Hawaii is the birthplace of surfing, and it was Hawaiian legend Duke Kahanamoku – a 5-time Olympic swimming medalist – who popularized the sport beyond the islands. He brought it from Honolulu to places that would become world renowned surfing hotpots, including Southern California and Sydney, Australia.
But Hawaii remains most associated with the sport, and Honolulu’s Waikiki Beach is still regarded as one of the top places to learn for first timers, while other spots in Hawaii have far more challenging waves and host some of the biggest competitions, like famed Jaws on Maui’s north shore and the pipeline breaks of Oahu’s north shore.
Now there is an entirely new surfing hotspot coming to the 50th state in the form of a “waterfront recreation and lifestyle venue,” which among other things will house the world’s largest deep-water standing wave.
Wai Kai is the first development of its kind in Hawaii, a year-round destination surf park that includes the world’s largest deep-water standing surf wave, a 52-acre lagoon for water sports, three restaurants, a large event lawn with waterfront fire pits, beach with cabanas, boardwalk, a waterman’s club and retail shop. Overlooking the turquoise waters of the Pacific, Wai Kai is just 35-minutes from Honolulu, inside the Hoakalei Resort on Ewa Beach, a 726-acre master planned real estate community development with over 3,000 homes and a golf club.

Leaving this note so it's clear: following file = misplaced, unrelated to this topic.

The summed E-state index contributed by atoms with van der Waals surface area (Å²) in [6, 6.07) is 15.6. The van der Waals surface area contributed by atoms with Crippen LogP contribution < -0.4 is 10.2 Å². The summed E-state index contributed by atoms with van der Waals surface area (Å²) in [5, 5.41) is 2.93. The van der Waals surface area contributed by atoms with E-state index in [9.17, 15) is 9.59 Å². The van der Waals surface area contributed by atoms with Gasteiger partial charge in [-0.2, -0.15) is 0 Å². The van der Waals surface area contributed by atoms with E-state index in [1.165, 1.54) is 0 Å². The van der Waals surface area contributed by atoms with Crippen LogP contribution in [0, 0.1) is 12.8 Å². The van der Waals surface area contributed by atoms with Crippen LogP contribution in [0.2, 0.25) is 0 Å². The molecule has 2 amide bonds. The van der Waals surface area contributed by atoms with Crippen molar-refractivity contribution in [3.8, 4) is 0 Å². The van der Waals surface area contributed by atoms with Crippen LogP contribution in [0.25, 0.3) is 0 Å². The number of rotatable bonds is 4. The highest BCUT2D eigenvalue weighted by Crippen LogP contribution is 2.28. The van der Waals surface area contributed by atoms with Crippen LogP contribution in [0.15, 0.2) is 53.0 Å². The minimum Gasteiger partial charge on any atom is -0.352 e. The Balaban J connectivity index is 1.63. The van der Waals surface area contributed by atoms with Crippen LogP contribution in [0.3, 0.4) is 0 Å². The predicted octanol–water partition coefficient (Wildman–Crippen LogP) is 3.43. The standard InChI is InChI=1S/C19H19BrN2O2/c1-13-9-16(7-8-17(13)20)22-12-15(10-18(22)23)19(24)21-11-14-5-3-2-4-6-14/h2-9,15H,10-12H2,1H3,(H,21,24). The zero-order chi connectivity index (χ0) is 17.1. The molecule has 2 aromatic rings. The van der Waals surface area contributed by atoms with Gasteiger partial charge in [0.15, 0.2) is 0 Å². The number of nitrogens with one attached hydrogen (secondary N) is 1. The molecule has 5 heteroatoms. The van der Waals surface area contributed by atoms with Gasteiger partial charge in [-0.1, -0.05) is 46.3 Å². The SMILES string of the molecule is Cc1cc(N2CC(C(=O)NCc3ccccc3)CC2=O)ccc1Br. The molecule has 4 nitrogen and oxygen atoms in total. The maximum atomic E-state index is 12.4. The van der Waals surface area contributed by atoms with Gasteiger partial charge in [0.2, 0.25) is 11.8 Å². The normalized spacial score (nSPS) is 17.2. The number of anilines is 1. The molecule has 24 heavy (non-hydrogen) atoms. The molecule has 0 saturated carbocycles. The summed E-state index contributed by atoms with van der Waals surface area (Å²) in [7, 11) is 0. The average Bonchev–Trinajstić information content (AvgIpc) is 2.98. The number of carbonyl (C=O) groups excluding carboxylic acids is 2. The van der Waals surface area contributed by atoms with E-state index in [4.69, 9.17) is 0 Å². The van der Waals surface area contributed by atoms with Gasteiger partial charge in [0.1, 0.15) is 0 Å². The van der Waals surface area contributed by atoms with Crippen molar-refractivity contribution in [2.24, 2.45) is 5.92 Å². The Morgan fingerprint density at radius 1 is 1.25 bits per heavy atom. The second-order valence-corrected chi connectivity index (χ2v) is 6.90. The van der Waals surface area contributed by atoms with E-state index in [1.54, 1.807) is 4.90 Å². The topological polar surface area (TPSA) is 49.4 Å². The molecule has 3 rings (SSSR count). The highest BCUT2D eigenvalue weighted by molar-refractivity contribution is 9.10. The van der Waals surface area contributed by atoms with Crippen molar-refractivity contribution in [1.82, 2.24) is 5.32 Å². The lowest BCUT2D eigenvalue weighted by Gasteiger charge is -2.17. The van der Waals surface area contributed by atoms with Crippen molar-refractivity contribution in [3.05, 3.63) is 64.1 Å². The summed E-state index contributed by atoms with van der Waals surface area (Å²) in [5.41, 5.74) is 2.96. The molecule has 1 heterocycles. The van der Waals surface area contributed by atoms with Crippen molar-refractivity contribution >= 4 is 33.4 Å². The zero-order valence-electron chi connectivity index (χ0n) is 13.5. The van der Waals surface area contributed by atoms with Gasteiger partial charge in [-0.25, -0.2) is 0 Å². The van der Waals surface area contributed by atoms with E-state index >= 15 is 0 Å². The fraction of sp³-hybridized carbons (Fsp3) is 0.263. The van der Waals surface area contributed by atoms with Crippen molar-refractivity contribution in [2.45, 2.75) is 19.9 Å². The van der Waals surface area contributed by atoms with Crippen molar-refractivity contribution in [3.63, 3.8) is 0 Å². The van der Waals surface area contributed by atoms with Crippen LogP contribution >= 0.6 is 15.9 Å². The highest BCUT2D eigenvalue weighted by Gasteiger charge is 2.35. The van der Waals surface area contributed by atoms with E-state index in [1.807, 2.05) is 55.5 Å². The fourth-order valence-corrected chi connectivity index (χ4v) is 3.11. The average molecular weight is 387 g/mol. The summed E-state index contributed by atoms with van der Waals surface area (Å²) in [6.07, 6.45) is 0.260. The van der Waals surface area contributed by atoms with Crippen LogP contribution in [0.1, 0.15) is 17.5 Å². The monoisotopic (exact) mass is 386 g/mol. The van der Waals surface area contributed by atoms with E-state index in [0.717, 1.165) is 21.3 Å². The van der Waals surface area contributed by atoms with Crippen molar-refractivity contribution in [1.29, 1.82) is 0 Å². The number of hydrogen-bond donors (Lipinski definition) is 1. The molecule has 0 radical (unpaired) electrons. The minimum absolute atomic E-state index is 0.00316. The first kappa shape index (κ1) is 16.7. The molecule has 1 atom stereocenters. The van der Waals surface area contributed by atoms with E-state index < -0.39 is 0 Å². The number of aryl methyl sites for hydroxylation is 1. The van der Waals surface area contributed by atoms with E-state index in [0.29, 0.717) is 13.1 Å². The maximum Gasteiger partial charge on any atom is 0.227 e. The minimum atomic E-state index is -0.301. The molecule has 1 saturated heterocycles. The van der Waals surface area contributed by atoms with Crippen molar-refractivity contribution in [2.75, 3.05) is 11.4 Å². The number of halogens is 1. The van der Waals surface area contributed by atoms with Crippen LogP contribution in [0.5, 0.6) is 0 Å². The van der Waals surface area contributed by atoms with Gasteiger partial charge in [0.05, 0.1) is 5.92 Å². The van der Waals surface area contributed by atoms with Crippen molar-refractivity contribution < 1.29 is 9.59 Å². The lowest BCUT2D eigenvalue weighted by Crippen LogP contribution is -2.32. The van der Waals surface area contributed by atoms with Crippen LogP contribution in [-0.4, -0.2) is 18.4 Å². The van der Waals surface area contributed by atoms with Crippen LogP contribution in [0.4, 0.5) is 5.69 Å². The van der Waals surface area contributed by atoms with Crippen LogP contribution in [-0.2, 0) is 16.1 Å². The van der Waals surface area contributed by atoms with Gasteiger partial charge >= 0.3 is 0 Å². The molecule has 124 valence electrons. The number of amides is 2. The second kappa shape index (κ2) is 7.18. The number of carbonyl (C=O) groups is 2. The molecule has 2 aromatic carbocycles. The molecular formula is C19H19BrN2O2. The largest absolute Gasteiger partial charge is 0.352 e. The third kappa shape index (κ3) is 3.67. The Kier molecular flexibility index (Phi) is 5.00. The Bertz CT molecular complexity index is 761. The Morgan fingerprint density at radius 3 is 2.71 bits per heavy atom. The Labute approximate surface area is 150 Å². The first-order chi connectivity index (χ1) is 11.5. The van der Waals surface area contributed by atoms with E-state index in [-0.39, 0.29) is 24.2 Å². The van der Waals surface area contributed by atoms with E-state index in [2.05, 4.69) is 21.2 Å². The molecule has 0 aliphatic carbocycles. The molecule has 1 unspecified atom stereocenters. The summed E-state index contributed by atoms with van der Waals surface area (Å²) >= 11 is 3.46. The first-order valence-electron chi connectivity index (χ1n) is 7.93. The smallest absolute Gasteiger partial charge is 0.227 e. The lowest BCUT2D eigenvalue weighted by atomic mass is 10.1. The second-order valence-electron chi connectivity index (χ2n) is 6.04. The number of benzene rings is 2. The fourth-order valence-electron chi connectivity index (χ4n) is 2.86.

The main attraction will be the Wai Kai Wave, powered by Citywave, a technology that recreates authentic surfing conditions with endless, adjustable waves ranging from two- to six-feet for all skill levels. Citywave is a German company that has installed its high-tech artificial standing waves for surfing around the globe from Japan to Israel and in several locations across Europe. The wave is 100-feet-wide and can be split into three sections, allowing up to three surfers at a time to ride with no danger of collisions, with another 30 waiting in the “barefoot zone,” on the dividers in between. Beginners can use a grab bar to learn more easily, and the wave can be cranked up to “big air” levels for experts. It has been designed to emulate famous natural local standing river waves like the Waimea River Sand Bar on Oahu North Shore. Oahu’s-own Shane Beschen, an X Games Gold Medalist and former World Number Two ranked pro surfer collaborated in the design of the Wai Kai Wave. In addition, Beschen and other former and current professional surfers will be available for hands-on instruction and lessons.
The big wave overlooks the Wai Kai Lagoon, a protected area for stand-up paddling, kayaking, outrigger canoeing, peddle boats and piloted electric boat cruises. There is a sandy beach near the water for lounging, with cabanas. Major surf and waterman competitions are being planned for the Wai Kai Wave and Wai Kai Lagoon.
There will be no shortage of food, with a dual-concept restaurant by Chef Todd Humphries of Kitchen Door Napa, which will include the higher-end Plaza Grill, with lanai seating and unobstructed lagoon views. The lower level will house a more casual counter-service restaurant. The standalone LookOut Bar and Restaurant will offer front-row views of the surf action, and Foam Coffee & Bar rounds out the offerings.
Wai Kai just announced a February 10, 2023 grand opening date, and if you plan to visit Hawaii this winter and want to check it out, reservations are expected to go live in November. It’s an easy day trip from Honolulu, and if you’ve never surfed before, a chance to give it a try in a controlled atmosphere, perhaps followed up by a lesson in the real surf.